Analysis Abortion

The Let Women Die Bill of 2011: H.R. 358 Forces Women to Play Russian Roulette in Their Hospital Emergency Room

Laura MacCleery

Congressman Joe Pitts used a misleading and inaccurate interpretation of medical law to push for the passage of H.R. 358, the Let Women Die Act of 2011. Chillingly, the bill that was passed would ensure that hospitals’ institutional dictates, including those at odds with medical science, could override the consciences of the doctors who work for them, even when those dictates unreasonably risk women’s lives.

Last week’s vote on H.R. 538, the Let Women Die Act of 2011, was a deeply disappointing new low for the House of Representatives, even if  the outcome was unsurprising given the chamber’s recent record of extremist, anti-woman bills.  The heated debate occasioned dueling Dear Colleague letters by Rep.’s Jan Schakowsky (D-IL) and the author of the bill, Rep. Joseph Pitts (R-PA), that made competing claims about the critical issue of whether the bill newly imperils the lives of women by allowing institutions and doctors to refuse to provide care even in life-threatening emergencies.

The dispute concerns the present scope of patient protections offered by an anti-patient-dumping law, the Emergency Medical Treatment and Active Labor Act, or EMTALA. Schakowsky’s letter highlighted the issue by noting that the “bill would, in effect, strip EMTALA of its power to ensure that women in emergency situations receive abortion care at hospitals by making their right to health care secondary to the hospital’s ability to refuse to provide abortion care.” Pitts, on the other hand, claimed in his Dear Colleague that because EMTALA already includes a reference to the “unborn child,” then “EMTALA currently recognizes both lives.”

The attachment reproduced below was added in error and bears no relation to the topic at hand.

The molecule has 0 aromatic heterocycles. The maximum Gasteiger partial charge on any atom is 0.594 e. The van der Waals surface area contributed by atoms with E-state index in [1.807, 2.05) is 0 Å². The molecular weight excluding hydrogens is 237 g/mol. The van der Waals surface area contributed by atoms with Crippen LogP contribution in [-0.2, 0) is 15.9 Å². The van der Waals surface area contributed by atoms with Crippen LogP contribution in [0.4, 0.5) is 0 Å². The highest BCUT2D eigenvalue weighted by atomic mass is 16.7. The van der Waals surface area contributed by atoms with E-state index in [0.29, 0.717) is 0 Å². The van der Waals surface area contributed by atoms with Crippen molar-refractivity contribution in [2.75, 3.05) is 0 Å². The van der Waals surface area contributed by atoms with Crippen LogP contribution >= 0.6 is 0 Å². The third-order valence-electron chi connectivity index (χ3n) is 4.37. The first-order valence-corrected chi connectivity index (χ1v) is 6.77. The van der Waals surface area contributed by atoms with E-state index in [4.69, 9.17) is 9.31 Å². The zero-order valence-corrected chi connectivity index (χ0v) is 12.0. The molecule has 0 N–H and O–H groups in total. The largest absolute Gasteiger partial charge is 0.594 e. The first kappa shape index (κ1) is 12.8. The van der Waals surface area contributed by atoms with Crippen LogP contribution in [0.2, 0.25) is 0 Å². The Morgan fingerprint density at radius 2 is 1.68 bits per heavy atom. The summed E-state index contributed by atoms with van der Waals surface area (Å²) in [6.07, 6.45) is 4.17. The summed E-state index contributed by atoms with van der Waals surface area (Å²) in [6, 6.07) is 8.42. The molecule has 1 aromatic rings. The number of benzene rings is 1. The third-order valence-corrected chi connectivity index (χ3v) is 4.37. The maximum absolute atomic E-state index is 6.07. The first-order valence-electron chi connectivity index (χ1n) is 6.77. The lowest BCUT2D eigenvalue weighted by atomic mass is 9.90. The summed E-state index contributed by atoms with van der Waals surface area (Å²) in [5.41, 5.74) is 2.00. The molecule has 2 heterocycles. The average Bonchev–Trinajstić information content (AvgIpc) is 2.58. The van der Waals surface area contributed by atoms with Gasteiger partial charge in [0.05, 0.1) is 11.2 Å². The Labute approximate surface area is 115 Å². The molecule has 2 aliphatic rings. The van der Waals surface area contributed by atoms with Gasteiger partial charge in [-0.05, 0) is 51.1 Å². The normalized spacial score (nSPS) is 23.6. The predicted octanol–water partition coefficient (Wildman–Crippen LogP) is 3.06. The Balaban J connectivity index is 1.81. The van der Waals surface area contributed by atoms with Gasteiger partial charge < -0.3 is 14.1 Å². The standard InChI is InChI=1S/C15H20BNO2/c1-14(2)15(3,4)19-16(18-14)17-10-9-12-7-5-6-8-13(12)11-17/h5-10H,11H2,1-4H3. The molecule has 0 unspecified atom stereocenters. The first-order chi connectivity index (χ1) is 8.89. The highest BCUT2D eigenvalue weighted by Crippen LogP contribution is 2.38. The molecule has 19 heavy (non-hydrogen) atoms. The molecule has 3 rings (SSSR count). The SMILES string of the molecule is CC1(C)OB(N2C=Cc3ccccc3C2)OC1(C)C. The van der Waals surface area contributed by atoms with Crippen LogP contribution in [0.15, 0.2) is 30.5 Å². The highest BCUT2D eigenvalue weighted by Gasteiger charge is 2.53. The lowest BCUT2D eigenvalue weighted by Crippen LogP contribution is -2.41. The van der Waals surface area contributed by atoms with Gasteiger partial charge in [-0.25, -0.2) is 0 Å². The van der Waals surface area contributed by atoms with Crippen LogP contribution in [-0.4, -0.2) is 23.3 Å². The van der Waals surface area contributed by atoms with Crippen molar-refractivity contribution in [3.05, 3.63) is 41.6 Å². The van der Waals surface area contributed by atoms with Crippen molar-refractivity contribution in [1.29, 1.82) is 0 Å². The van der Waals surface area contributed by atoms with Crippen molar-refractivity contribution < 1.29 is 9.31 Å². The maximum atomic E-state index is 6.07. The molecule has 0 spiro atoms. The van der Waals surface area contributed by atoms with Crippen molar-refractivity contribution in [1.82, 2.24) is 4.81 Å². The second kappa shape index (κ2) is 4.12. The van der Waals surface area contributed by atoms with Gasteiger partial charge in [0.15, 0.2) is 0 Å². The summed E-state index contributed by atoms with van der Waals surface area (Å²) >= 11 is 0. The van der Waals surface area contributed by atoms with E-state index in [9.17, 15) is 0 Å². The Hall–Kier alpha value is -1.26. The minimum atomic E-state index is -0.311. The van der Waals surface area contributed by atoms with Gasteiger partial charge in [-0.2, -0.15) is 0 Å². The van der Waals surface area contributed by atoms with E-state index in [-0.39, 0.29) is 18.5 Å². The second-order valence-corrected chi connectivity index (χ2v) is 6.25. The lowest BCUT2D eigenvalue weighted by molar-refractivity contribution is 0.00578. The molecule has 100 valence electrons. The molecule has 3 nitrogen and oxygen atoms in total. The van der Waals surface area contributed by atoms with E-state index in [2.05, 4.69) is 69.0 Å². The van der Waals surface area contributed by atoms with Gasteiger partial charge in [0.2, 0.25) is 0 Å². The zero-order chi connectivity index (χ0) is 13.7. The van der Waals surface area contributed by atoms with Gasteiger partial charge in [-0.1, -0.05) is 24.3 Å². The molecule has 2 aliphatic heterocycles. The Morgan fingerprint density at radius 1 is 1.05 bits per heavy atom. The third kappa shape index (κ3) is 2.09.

Who’s right? A basic review of the law says that Schakowsky is, by a mile.  EMTALA uses the words “unborn child” in three places; all three make clear that the protection is intended to assure that a hospital seeking to transfer a woman in “active labor” (as in the title of the Act) must assess any health risks associated with the transfer for both the woman in labor and the child she is about to deliver.  The law does not, as Pitts claims, confer a freestanding interest in the health of an “unborn child” that would allow hospitals to deny care to a woman experiencing a miscarriage.  If it did so, this aspect of the Pitts bill would be superfluous.

In fact, in this American Journal of Public Health article by Lori Freedman, a religiously-affiliated hospital that actively refused to complete a miscarriage and risked a woman’s health in doing so, was reported for an EMTALA violation when it sought to transfer the patient.

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She notes:

“Dr B, an obstetrician-gynecologist working in an academic medical center, described how a Catholic-owned hospital in her western urban area asked her to accept a patient who was already septic [suffering from infection].

When she received the request, she recommended that the physician from the Catholic-owned hospital perform a uterine aspiration there and not further risk the health of the woman by delaying her care with the transport.

[From the doctor:] “Because the fetus was still alive, they wouldn’t intervene. And she was hemorrhaging, and they called me and wanted to transport her, and I said, ‘‘It sounds like she’s unstable, and it sounds like you need to take care of her there.’’